Indeed, biowarfare testing was once covertly conducted without the permission of the people – now the government openly continues its tests, after notifying residents in advance. This sort of study has not turned up any means of defending the American people from a bioweapons attack; the only plausible intent that remains is perfecting the means of transmitting a biological weapon.
Point 2): Assuming the US government has the best of intentions, it might not have the best safety precautions – whether the cause is incompetence or negligence matters not.
In 2014, the Centers for Disease Control and Prevention accidentally exposed lab workers to anthrax. That year they also shipped a deadly flu virus to a laboratory that had requested a benign strain, and the N.I.H. also found vials of smallpox left in a freezer for over 5 decades, forgotten.
In 2015 the US military accidentally sent live anthrax samples to South Korea and 9 labs in the US. Another batch of anthrax was found to have been sent to Australia in 2008. But nobody died right?
Then there’s Lyme disease, a pathogen that likely got away from government scientists. There’s a lot of empirical evidence that Lyme disease originated on nearby Plum Island. It’s a long explanation, one that is beyond the scope of this article and which the video below explains in detail.
Suffice to say, 95% of Lyme disease in the US comes from 14 states, many located around Plum Island. A Nazi bioweapons scientist brought to the US via Operation Paperclip worked with the Plum Island Animal Disease Center, which was secretly set up to research bioweapons targeting livestock.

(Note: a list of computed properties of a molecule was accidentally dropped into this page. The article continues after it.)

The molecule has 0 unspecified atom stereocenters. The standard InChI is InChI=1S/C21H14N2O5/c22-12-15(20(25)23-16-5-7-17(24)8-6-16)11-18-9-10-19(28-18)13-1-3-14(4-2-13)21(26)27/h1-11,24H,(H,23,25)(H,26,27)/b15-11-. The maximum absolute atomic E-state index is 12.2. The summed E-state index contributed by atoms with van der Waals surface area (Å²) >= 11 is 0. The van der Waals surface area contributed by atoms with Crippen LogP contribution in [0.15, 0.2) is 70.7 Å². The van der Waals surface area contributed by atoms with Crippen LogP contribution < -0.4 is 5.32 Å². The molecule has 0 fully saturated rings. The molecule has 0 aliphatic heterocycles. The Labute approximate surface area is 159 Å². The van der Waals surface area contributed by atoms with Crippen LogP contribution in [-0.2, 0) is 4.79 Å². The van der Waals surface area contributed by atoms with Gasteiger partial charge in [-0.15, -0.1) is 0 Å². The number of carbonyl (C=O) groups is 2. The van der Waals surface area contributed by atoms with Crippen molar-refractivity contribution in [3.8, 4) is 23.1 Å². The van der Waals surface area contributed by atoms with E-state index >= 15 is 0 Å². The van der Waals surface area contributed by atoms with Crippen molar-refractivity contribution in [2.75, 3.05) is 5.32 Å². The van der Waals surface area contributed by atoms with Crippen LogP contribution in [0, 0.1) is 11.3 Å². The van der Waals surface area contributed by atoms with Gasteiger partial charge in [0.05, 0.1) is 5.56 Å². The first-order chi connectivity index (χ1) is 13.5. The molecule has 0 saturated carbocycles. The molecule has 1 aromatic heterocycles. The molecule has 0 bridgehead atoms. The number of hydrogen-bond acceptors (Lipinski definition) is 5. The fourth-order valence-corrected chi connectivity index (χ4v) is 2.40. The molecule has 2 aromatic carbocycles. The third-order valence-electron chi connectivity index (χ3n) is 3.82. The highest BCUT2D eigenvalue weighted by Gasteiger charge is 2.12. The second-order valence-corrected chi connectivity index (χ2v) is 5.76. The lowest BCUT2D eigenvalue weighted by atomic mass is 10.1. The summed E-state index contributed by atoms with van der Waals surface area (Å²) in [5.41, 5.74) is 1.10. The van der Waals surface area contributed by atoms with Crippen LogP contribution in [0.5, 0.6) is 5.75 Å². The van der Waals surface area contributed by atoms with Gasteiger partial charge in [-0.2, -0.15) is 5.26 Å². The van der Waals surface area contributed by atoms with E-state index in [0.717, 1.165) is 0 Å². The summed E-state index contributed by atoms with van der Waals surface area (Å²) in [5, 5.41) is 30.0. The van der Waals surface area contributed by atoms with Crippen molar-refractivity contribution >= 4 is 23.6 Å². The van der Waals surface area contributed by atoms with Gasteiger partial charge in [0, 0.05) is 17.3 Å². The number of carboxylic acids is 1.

Lyme disease is transmitted by ticks, and research involving weaponizing ticks was allegedly conducted on the island. Although mammalian animals that make their way to the island are quickly culled, the island is a sanctuary to numerous wild birds which could pick up diseased ticks.
In 2000, local activists apparently prevented the facility from being approved for Biosafety Level 4 designation, necessary for allowing human testing to occur in the same facility where 40 foreign animal diseases were being researched. Congress considered that plan again in 2002. That year, the Disease Centre was transferred from the Department of Agriculture to the Department of Homeland Security.
In 2015, the facility was moved to Kansas – in close proximity to the source of 45% of the US’ cows and 40% of its pigs and at a location known for severe tornado activity. Congressman Michael Burgess noted :
“…the language of the resolution proudly touting that 45% of the fed cattle in the United States and 40% of the hogs produced in this country are in Kansas. Considering that food-and-mouth disease, which is the primary research being done at Plum Island, is a disease which can spread with devastating swiftness from humans to cattle and hogs… shouldn’t we have done our O&I hearing on the scientific evaluations being done at DHS before [emphasis added] we voted on a resolution saying that Kansas was the best pick?”
That’s reassuring. The scientists who shipped live anthrax all over the world working on an animal disease research facility with probable human disease research thrown into the mix working right next to a large proportion of America’s beef and pork supply, now allowed to increase the lethality of already deadly animal-to-human transmittable diseases. What could go wrong?